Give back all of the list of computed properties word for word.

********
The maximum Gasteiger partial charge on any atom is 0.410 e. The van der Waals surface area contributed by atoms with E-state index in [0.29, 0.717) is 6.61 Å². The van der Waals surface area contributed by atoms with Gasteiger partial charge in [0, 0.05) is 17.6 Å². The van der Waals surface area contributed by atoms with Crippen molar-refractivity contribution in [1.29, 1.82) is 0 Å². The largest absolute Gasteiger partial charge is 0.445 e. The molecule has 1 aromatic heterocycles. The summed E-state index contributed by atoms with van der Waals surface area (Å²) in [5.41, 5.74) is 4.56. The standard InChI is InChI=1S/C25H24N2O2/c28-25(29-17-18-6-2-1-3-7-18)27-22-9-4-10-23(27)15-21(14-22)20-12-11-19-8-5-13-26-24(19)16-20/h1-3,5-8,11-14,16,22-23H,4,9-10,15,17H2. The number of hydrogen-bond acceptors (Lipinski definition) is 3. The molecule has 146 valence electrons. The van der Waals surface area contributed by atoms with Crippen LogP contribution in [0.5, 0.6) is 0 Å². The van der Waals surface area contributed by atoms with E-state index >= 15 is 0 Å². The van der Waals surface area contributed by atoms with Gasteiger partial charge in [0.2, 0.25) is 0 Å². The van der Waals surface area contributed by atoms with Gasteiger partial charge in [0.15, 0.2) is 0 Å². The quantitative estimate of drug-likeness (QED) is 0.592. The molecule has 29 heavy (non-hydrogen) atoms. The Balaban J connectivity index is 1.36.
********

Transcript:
The maximum Gasteiger partial charge on any atom is 0.410 e. The van der Waals surface area contributed by atoms with E-state index in [0.29, 0.717) is 6.61 Å². The van der Waals surface area contributed by atoms with Gasteiger partial charge in [0, 0.05) is 17.6 Å². The van der Waals surface area contributed by atoms with Crippen molar-refractivity contribution in [1.29, 1.82) is 0 Å². The largest absolute Gasteiger partial charge is 0.445 e. The molecule has 1 aromatic heterocycles. The summed E-state index contributed by atoms with van der Waals surface area (Å²) in [5.41, 5.74) is 4.56. The standard InChI is InChI=1S/C25H24N2O2/c28-25(29-17-18-6-2-1-3-7-18)27-22-9-4-10-23(27)15-21(14-22)20-12-11-19-8-5-13-26-24(19)16-20/h1-3,5-8,11-14,16,22-23H,4,9-10,15,17H2. The number of hydrogen-bond acceptors (Lipinski definition) is 3. The molecule has 146 valence electrons. The van der Waals surface area contributed by atoms with Crippen LogP contribution in [0.5, 0.6) is 0 Å². The van der Waals surface area contributed by atoms with E-state index >= 15 is 0 Å². The van der Waals surface area contributed by atoms with Gasteiger partial charge in [0.2, 0.25) is 0 Å². The van der Waals surface area contributed by atoms with Gasteiger partial charge in [0.15, 0.2) is 0 Å². The quantitative estimate of drug-likeness (QED) is 0.592. The molecule has 29 heavy (non-hydrogen) atoms. The Balaban J connectivity index is 1.36.